The statistics for miscarriages are notoriously difficult to assess completely accurately. This is partly due to the fact that many miscarriages go unreported (those after 6 weeks of gestation, which are known as spontaneous clinical abortions). However, the greater reason is that early pregnancy losses – those that happen during the first 6 weeks of pregnancy, generally tend too happen without the mother even knowing.


So why am I writing about this? Well, because statistically, it means that anywhere up to 75% of all pregnancies, of all fertilised eggs, die. This is a staggering number of pregnancy losses (It is estimated that 3 out of 4 eggs that are fertilized do not fuse their DNA correctly, and therefore either do not attempt to implant or fail at implantation).


The reason for talking about this is twofold. Firstly, for people who critique abortion on religious grounds, it makes somewhat of a mockery of their arguments. Secondly, again from a religious perspective, it does make God look a little callous. Nay, brutal and unloving.


So let’s explore these issues.


God is supposedly omnipotent, all-powerful; and omnibenevolent, all-loving. We also hear very often how terrible clinical abortions are. Now I don’t want to investigate clinical abortions per se but I do want to look at the standards that Christians adopt when approaching abortion, and then when they evaluate their perfect God. The general approach, rightly or wrongly, is that abortion is the murder of human beings. If this is the case, then the death, at the hands of other humans, of any and every embryo from blastocyst onwards, is bad, abhorrent and so on.


Given this state of affairs and given this appraisal of the ethics of abortions, let us then look at the God scenario.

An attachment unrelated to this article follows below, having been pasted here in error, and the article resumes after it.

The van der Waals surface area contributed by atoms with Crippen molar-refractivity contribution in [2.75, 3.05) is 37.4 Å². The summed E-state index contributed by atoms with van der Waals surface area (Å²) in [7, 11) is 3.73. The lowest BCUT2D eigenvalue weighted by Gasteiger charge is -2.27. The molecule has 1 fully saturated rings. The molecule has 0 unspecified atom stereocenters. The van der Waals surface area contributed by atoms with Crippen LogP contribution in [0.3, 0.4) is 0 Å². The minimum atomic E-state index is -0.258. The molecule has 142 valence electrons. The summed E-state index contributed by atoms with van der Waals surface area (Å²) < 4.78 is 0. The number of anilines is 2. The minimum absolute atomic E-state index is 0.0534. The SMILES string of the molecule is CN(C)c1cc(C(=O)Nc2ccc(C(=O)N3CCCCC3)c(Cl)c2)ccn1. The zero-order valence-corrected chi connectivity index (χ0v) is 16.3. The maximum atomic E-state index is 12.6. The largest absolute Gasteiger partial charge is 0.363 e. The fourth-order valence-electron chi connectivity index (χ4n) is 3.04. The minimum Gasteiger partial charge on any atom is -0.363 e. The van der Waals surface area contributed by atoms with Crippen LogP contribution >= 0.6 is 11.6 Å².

Let us assume that somewhere between 60% and 75% of human embryos are fertilised and subsequently die naturally. The numbers aren’t so relevant, though the sheer volume does make you stop and think a little harder. This raises these points:


1)      God has the ability to stop this from happening

2)      By allowing it passively, he is actually actively declaring that the deaths serve a greater good

3)      The manner in which these deaths serve a greater good is necessary for this greater good. In other words, there can be no other way that this greater good can eventualise which causes less suffering, otherwise god, as an all-loving being, would have chosen the alternative option.

4)      The vast majority of these deaths go unknown to anyone in the world. Thus the deaths can have nothing to do with humanity and our ‘journey’, begging the question as to exactly how they can serve a purpose.

5)      Since such deaths occur on such a scale, and no decent reason is forthcoming, then perhaps foetal life isn’t as sacrosanct as many claim.


The standard Christian response to issues such as these which fall into the category of the Problem of evil is to offer the ‘Omniscience Escape Clause’. This posits that we cannot know the mind of God, or would not understand the reasons as to why such evil must exist. This again begs the question as to what kind of reason could be beyond our comprehension, and what kind of reason could actually justify death on such a massive scale. Even if, by some appeal to our idiocy, we cannot understand through cognitive deficiency as to why these deaths must occur, then it would be appropriate for God to at least let us know that these deaths aren’t in vain; that they DO provide a mechanism for achieving a greater good. Some kind of revelation, one way or another, would be decent.


What we come to, as a conclusion to this scenario, is this: either God is not omnibenevolent; or God does not exist; or embryos are not so sacred and arguments over what defines personhood are called for; or that millions of foetal deaths a year, unknown to humanity, are necessary for a greater good.


Of all those options, the last one is by far the most improbable, and yet the one adhered to by most, if not all, Christians.